The issue with which project debaters wish to commandeer the round is proven more important than the given topic by means of project strategy itself. If the resolution is about raising tariffs, and the affirmative raps that we’re going to talk about how many speaker points lesbian Latinas averaged at the Dartmouth Round Robin and by the way both of this team are lesbian Latinas, the negative would be bigoted to argue that the case is off-topic. Duh, staying on topic is a function of privilege.

Furthermore, project cases are able to force a judge’s vote by means of social pressure. Who in academia is free to vote against two disadvantaged people demanding that an advantaged person agree that disadvantage is bad? Mediating proposals, like holding tournaments in which debaters voluntarily agree to play by the traditional rules (um?), are condemned as an academic retooling of White and Colored bubblers.

Those who wish to succeed in CEDA now have two choices. They may compete solely on project cases, which have the advantage of effectively declaring that all CEDA rules are privilege-based and therefore invalid. Or they must meet an even higher burden of preparation: affirmative and negative cases addressing the intention of the resolution, and (at least) negative arguments with which project cases can be successfully opposed. Traditional CEDA prep alone would make a third-grade room mother yearn for Valentine’s Day. So CEDA is now even less accessible to a novice who might want to join the debate team although her high school didn’t have one . . . unless she just runs project cases.

Impact of What Actual Nerds Do With Free Time

But project cases don’t allow external criticism or empirical judgment. Their foundation is personal experience, which cannot be refuted. They require all hearers to adopt their premise. The opposing team can only offer procedural arguments (reducing the round to debating about debate), or an alternative system of supporting the same premise (diminishing clash, or direct and active conflict, which is the life of debate).

A person who rejects these rules is disingenuous to join a game which operates by them.

Advocates of project cases assert that everyone’s foundation is personal experience. By their figuring, the experience of privilege must be challenged because it has not faced challenge like the disadvantaged have. But part of the debate game is accepting reason and logic as basic ground rules. Debaters willingly submit to the idea that syllogisms work, that A is A, and that the contrapositive of a true statement is true. A person who rejects these rules is disingenuous to join a game which operates by them. Feigning at play only to subvert the game deserves an ad hominum argument, as any group of kids defending their baseball game against a bully can testify. A game is not a dominant paradigm or a tool of oppression because it is openly artificial and self-defining, and even more because no one has to play. But those who choose to play make an implicit contract with other players to keep the game’s internal rules.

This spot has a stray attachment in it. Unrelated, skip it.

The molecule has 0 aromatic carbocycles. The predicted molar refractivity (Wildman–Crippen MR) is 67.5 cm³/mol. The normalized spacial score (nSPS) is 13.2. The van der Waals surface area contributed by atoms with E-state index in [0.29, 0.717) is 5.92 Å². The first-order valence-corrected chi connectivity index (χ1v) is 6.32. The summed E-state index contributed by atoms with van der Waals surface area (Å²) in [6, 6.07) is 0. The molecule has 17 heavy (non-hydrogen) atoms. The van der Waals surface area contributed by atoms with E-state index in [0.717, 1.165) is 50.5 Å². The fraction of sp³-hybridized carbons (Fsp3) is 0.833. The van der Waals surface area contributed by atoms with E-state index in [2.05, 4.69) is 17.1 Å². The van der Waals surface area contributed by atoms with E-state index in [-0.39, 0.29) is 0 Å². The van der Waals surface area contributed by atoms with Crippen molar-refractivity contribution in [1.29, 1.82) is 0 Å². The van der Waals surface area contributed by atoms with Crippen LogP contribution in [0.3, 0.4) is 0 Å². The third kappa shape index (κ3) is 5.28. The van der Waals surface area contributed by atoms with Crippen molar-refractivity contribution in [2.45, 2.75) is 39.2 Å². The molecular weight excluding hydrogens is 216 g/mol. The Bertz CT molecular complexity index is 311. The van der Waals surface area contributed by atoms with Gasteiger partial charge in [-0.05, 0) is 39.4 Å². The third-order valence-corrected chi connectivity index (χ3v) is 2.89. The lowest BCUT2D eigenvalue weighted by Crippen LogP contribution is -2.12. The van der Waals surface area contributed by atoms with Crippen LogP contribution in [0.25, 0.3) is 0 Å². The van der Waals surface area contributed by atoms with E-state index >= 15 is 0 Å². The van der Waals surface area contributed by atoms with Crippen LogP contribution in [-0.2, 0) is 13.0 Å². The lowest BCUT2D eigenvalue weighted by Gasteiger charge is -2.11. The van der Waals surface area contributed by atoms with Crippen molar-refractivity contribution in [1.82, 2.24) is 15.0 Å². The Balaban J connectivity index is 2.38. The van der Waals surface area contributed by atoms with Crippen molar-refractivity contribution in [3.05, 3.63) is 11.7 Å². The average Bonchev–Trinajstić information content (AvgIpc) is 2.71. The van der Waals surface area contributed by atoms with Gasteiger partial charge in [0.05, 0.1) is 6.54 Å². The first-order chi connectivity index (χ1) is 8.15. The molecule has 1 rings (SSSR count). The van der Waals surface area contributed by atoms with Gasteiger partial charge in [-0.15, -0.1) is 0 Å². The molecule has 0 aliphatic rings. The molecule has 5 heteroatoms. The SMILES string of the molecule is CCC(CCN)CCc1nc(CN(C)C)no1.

Again, debate is an important game. Even those to whom the discipline does not appeal benefit from it, just like we all benefit because some of our classmates loved cutting up dead cats, and others could run giant calculators. Debate is a training ground where smart and ambitious people learn to form, analyze, and deliver sound arguments; to understand positions other than those they hold personally; to solve problems by innovation. Debate is not there to please outsiders, but it has always served them. 

The particular importance of debate is that logic, the unifying principle of its game, also happens to be the law of reason and reality. Logic is the physics of the non-physical world. It’s a good idea to learn the rules of logic and play by them because they have an immediate and absolute relevance to real life. But to privilege-hunters, logic is among the tyrannies to be discredited and discarded. Like gravity or inertia, logic has a capacity for making people sad, and no one likes that.

Like gravity or inertia, logic has a capacity for making people sad, and no one likes that.

So the foes of logic are very clever. They know the ultimate enemy—reality—and have undertaken to dismantle a play-version of it. If a logic-based game need not submit to the external judgments of logic, to objective weights and counterweights, then neither must life. The new rule of reality strangely becomes “I get what I want,” the worst system for checking privilege ever conceived. Even in the most fogyish forums, everything must hedged with constant disclaimers that of course some women can do that many pull-ups, and roar for the at-home dads, and keep quiet about the convenience-store manager whose comparative privilege mattered more than his size.